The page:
Japanese karate official quits over bullying claim

Japanese karate official quits over bullying claim

Uekusa is expected to compete at this summer's virus-delayed Tokyo Olympics
Uekusa is expected to compete at this summer's coronavirus-delayed Tokyo Olympics. (Photo: AFP/Javier Soriano)

TOKYO: A Japanese karate official will quit after being accused of bullying a champion set to compete at the Tokyo Olympics, he has told a local newspaper.

Masao Kagawa, the technical director of the Japan Karatedo Federation, told the Nikkan Sports daily he was quitting after injuring former world champion Ayumi Uekusa in a training drill.

Uekusa says he hit her in the face with a bamboo sword and accuses him of bullying, claiming he frequently shouted at her and admonished her about her private life.

The athlete, who will compete in the women's over 61kg kumite category as karate makes its Olympic debut this summer, has lodged a complaint with the federation over the alleged abuse.

Both Uekusa and Kagawa testified before an ethics commission last week, with the federation finding that she had been left with a bruised eye because of Kagawa's "very dangerous" training methods.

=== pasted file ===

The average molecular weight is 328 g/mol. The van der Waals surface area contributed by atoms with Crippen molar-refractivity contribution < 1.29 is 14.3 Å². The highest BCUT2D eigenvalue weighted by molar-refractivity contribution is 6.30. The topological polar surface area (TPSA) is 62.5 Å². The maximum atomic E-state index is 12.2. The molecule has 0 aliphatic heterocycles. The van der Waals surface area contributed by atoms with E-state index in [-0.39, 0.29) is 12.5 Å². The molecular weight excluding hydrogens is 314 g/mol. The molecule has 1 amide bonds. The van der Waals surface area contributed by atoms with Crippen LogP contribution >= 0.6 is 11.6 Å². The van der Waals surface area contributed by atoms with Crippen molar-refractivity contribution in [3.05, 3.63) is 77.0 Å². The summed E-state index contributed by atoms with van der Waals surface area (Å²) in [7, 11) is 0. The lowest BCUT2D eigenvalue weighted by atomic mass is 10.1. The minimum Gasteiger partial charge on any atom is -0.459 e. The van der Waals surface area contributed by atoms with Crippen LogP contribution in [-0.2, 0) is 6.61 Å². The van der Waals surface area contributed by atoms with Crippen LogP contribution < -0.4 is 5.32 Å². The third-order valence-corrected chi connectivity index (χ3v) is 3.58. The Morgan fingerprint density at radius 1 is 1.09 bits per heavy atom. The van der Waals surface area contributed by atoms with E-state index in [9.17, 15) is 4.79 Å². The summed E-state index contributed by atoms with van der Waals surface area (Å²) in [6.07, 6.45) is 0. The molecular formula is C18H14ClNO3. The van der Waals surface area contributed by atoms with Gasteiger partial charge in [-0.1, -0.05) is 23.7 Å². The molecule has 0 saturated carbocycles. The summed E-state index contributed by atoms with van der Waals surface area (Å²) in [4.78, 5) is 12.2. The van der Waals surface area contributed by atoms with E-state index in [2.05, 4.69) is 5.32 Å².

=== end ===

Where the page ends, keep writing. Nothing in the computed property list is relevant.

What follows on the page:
The federation said in a statement that it would decide on a punishment, but Kagawa has reportedly now informed them of his intention to quit as technical director and board member.

"I take complete responsibility," Kagawa told Nikkan Sports late Tuesday (Apr 6).

"In order to bring the matter to a close quickly, I'm resigning from all my positions at the Japan Karatedo Federation."

Kagawa admitted using a bamboo sword as part of Uekusa's training, with the aim of forcing her to dodge his swings and thrusts.

He claimed he never set out to injure her intentionally, but took responsibility for "a breakdown of trust".

Uekusa, a world champion in 2016, has accused Kagawa of damaging her self-esteem and leaving her unable to train because of stress.

"Meeting my instructor became so tough, bursting into floods of tears on my way to the dojo became part of my daily life," she wrote on her blog on March 28.

"Training was such a stifling environment that I suffered mental stress, and there were times when I couldn't go to training and just stayed at home."

It is the latest "power harassment" scandal to hit Japanese sport, with the country's wrestling federation apologising to four-time Olympic champion Kaori Icho in 2018 over bullying claims.

The Japan Karatedo Federation did not immediately reply to a request for comment Wednesday.

Source: AFP/zl

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